Teaching Traveling: Are you a teacher who wants to travel for free or very little money? Massachusetts teacher, Kim Young, has a GIANT list of amazing resources for you! Kim, tell us more about your background.
Kim: Traveling has often felt more natural to me than staying at home, and my first international experience was studying abroad in France in 5th grade. Teaching World History in Weston, Massachusetts for last twelve years has allowed me to infuse my passion for traveling into my curriculum through designing lesson plans to expand my students’ global competence. While I have organized student travel and exchange programs in the past, I travel primarily through grant-funded opportunities designed for teachers. Most recently I spent three months in the Palestinian Territories as part of the Fulbright Distinguished Awards in Teaching Program.
TT: Amazing! Tell us more about which programs helped you see the world, affordably.
K: Here is a list of different programs I’ve participated in for interested teachers (with most descriptions taken from the program websites):
Fulbright Distinguished Awards in Teaching Program – Read more about my experience in the Palestinian Territories at this website. This three-six month program bases participants at university-level schools of education. Participants take courses, lead master classes and seminars, visit local schools, collaborate with each other online and in person, and complete an inquiry project of their own design. This program is open to both U.S. and international teachers.
Fulbright-Hays Summer Seminars – Early in my career, a Fulbright-Hays Summer Seminar to Mexico and Peru changed my teaching about the European conquest of the Americas. The program provides short-term summer study and travel seminars abroad for K-12 U.S. educators in the social sciences and humanities for the purpose of improving their understanding and knowledge of the peoples and cultures of other countries. Locations vary year to year.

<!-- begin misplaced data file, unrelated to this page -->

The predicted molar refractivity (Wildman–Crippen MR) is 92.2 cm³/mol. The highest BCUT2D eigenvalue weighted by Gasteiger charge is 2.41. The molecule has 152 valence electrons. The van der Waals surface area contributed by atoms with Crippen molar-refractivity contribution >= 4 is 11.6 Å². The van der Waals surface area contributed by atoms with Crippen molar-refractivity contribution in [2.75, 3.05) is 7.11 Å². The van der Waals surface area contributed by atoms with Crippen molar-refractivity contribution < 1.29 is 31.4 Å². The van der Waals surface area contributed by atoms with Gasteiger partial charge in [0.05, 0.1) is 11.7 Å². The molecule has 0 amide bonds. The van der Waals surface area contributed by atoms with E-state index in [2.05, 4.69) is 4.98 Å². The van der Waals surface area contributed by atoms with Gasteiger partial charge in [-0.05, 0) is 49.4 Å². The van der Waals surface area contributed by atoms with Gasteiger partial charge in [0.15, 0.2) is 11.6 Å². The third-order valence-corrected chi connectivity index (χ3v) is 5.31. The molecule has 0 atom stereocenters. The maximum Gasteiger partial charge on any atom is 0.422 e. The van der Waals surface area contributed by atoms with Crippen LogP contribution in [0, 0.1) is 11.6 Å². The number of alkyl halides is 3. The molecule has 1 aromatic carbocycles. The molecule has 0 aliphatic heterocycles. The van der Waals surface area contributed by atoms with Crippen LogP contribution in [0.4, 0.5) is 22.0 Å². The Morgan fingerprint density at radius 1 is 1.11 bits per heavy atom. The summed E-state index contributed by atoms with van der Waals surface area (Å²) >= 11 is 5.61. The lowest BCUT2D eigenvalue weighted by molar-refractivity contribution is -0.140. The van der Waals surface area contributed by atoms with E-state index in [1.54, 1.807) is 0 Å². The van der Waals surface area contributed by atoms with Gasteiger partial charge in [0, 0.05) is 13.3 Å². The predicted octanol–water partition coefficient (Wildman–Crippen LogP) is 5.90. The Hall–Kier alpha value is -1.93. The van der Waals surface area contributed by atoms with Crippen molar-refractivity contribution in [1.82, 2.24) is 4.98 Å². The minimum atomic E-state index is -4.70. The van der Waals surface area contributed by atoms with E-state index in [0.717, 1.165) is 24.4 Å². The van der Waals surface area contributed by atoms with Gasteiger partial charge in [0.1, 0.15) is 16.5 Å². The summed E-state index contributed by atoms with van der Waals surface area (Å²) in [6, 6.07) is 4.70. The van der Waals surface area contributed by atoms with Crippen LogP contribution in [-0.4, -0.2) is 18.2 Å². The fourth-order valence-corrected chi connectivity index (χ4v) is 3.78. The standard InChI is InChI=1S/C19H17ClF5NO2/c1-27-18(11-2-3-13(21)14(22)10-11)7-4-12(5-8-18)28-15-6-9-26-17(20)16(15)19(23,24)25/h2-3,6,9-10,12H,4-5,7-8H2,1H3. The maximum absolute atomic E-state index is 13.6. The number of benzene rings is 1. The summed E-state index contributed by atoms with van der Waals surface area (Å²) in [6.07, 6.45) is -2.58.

Fulbright-Hays Group Projects Abroad (GPA) – One of these group projects allowed me to spend four weeks in Jordan learning about culture, volunteering, and learning Arabic. This program provides short-term summer grants to support overseas projects in training, research, and curriculum development in modern foreign languages and area studies for teachers, students, and faculty engaged in a common endeavor. Projects may include short-term seminars, curriculum development, group research or study, or advanced intensive language programs. GPAs are normally sponsored by universities or resource centers and have varying goals and eligibility requirements. GPAs can be hard to locate, but are often announced in the IFLE newsletter.
Teacher for Global Classrooms (TGC) – This program gave me an amazing teaching immersion experience in Chennai, India. Formerly the ILEP program, this is a yearlong professional development opportunity for elementary, middle and high school teachers to become leaders in global education. It includes an 8-week online course, capstone project, symposium, and 2-3 week international field experience. International teachers should apply to the Teaching Excellence and Achievement (TEA) program.